Reforestation is one of the simplest and most attractive natural climate solutions, but the effect of trees on atmospheric temperature is more complex than it seems. One question scientists are asking is whether reforesting places at mid-latitudes such as North America or Europe could actually warm the planet. Forests absorb large amounts of solar radiation as a result of reduced albedo It is a measure of a surface’s ability to reflect sunlight.
In the tropics, reduced albedo corresponds to increased uptake of carbon dioxide through dense vegetation throughout the year. But in temperate climates, the concern is that the heat entrapped by the sun could counteract any cooling effects that forests could provide by removing carbon dioxide from the atmosphere. But a new study by Princeton University researchers finds that these concerns They may be missing a crucial ingredient: Zipper.
They report in the Proceedings of the National Academy of Sciences that denser cloud formations associated with forest areas mean that reforestation is likely to be more effective. To cool the Earth’s atmosphere than previously thought. Corresponding author said Amilker Purborato, professor of civil and environmental engineering at Princeton University and the High Meadows Environment Institute (HMEI).
Planting trees in large areas is beneficial and should be done for climatic purposes
“We show that if we consider that clouds tend to form more frequently over forest areas, planting trees in large areas is beneficial and should be done for climatic purposes.” As anyone who feels a cloud passing over the sun on a hot day knows, diurnal clouds have a cooling, albeit fleeting, effect on Earth. In addition to directly blocking sunlight, Clouds have a high albedo, similar to ice and snow. However, the study of clouds is known to be difficult to study and has been largely excluded from many studies investigating the efficacy of mitigating natural climate change, including reforestation, Purburato said.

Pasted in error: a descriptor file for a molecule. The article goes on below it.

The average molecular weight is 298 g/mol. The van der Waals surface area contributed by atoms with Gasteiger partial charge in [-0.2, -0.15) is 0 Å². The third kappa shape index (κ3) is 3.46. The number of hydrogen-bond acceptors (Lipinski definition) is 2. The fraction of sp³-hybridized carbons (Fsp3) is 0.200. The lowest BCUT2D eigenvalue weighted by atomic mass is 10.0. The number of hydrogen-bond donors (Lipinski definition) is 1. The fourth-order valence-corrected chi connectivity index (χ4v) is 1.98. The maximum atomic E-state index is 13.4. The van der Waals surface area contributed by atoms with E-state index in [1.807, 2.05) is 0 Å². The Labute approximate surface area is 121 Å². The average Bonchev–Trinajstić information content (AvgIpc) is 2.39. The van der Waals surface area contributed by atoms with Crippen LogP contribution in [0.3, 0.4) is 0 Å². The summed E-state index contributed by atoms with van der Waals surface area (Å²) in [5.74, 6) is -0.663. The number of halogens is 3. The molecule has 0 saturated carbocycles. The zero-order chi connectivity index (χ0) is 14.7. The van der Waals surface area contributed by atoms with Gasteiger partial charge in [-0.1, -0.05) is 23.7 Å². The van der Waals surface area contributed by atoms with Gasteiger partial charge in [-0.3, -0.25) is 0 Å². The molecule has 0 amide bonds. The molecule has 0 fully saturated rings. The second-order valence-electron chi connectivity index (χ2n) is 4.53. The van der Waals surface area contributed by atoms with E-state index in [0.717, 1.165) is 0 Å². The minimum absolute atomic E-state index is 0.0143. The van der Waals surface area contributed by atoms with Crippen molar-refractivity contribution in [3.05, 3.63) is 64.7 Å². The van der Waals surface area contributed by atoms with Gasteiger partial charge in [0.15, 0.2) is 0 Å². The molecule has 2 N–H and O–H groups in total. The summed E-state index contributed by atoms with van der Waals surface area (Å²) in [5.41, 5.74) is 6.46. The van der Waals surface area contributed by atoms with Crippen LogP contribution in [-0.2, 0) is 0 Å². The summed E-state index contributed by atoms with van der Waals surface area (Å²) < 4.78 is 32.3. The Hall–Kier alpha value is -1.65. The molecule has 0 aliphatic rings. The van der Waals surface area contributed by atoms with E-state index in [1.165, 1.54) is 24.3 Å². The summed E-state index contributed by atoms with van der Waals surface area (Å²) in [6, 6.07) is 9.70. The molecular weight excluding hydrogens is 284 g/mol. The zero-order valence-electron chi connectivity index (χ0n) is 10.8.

To consider reforestation in the context of cloud cover, Porporato worked with lead author Sara Cerasoli, a Princeton graduate student in civil and environmental engineering, and Jun Ying, assistant professor at Nanjing University of Information Science and Technology, who was previously a postdoctoral fellow in the Burprato Research Group. His work has been supported by the HMEI-based Carbon Mitigation Initiative.
Models will reduce the drag effect
Purburato and Yen previously reported that climate models underestimate the cooling effect of the daily cloud cycle. They also reported last year that climate change could lead to an increase in daily cloud cover in arid regions such as the southwestern United States It is currently ideal for solar energy production. For the most recent study, Cerasoli, Porporato and Yin investigated the influence of vegetation cover on cloud formation in mid-latitudes by combining satellite cloud cover data from 2001 to 2010 with models related to the interaction between plants and the atmosphere.
The researchers modeled interactions between different types of vegetation and the atmospheric boundary layer, which is the lowest layer of the atmosphere and interacts directly with the Earth’s surface.To determine whether cloud formation is affected differently by type of vegetation. They focused on regions in the latitudinal range of 30 to 45 degrees, roughly from the subtropics to the semi-arid regions such as the North Midwest of the United States.
They considered the effects of both reforestation (Restore lost tree cover) and afforestation, which includes planting forests in previously treeless areas, although this may have other environmental costs. The team found that for mid-latitudes, the cooling effect of clouds, in addition to sequestering carbon, outweighs the solar radiation absorbed by forest areas.
The results can help establish policies for allocating land for reforestation and agriculture
Models showed that clouds form more often over forest areas than over grasslands and other areas with little vegetation, and that this enhanced cloud formation had a cooling effect on Earth’s atmosphere. Researchers noted from satellite data that Clouds also tend to form in the early afternoon over forested areas, which results in a longer duration of cloud cover and a longer time for clouds to reflect solar radiation away from the Earth.
The results can help establish policies for allocating land for reforestation and agriculture; Wetter mid-latitudes such as eastern United States or southeastern China are suitable for reforestation and afforestation, but It is also attractive for cultivation. The study authors report that one approach is to combine mid-latitude reforestation with distribution of drought-tolerant crops in areas less suitable for reforestation.
However, the authors urged caution when making the leap from science to policy. “We can’t just think about climate changeBut we must also take into account other factors, such as biodiversity and the fact that land is also essential for food production.”
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